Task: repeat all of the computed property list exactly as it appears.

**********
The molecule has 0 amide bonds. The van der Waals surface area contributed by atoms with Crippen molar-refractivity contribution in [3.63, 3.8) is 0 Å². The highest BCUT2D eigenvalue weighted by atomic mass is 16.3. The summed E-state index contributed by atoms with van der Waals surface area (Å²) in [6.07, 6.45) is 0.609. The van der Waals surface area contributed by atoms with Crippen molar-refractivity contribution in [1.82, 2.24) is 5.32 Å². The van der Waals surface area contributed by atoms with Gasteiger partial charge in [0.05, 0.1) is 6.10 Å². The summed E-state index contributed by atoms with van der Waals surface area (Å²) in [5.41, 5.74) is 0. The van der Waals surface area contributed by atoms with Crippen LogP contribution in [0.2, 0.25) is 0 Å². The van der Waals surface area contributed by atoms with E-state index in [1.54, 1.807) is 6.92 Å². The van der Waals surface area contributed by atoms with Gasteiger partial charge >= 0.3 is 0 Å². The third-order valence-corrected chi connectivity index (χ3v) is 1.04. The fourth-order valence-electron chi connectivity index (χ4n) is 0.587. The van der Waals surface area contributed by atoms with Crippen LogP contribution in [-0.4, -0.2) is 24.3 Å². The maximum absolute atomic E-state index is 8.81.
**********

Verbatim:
The molecule has 0 amide bonds. The van der Waals surface area contributed by atoms with Crippen molar-refractivity contribution in [3.63, 3.8) is 0 Å². The highest BCUT2D eigenvalue weighted by atomic mass is 16.3. The summed E-state index contributed by atoms with van der Waals surface area (Å²) in [6.07, 6.45) is 0.609. The van der Waals surface area contributed by atoms with Crippen molar-refractivity contribution in [1.82, 2.24) is 5.32 Å². The van der Waals surface area contributed by atoms with Gasteiger partial charge in [0.05, 0.1) is 6.10 Å². The summed E-state index contributed by atoms with van der Waals surface area (Å²) in [5.41, 5.74) is 0. The van der Waals surface area contributed by atoms with Crippen LogP contribution in [0.2, 0.25) is 0 Å². The van der Waals surface area contributed by atoms with E-state index in [1.54, 1.807) is 6.92 Å². The van der Waals surface area contributed by atoms with Gasteiger partial charge >= 0.3 is 0 Å². The third-order valence-corrected chi connectivity index (χ3v) is 1.04. The fourth-order valence-electron chi connectivity index (χ4n) is 0.587. The van der Waals surface area contributed by atoms with Crippen LogP contribution in [-0.4, -0.2) is 24.3 Å². The maximum absolute atomic E-state index is 8.81.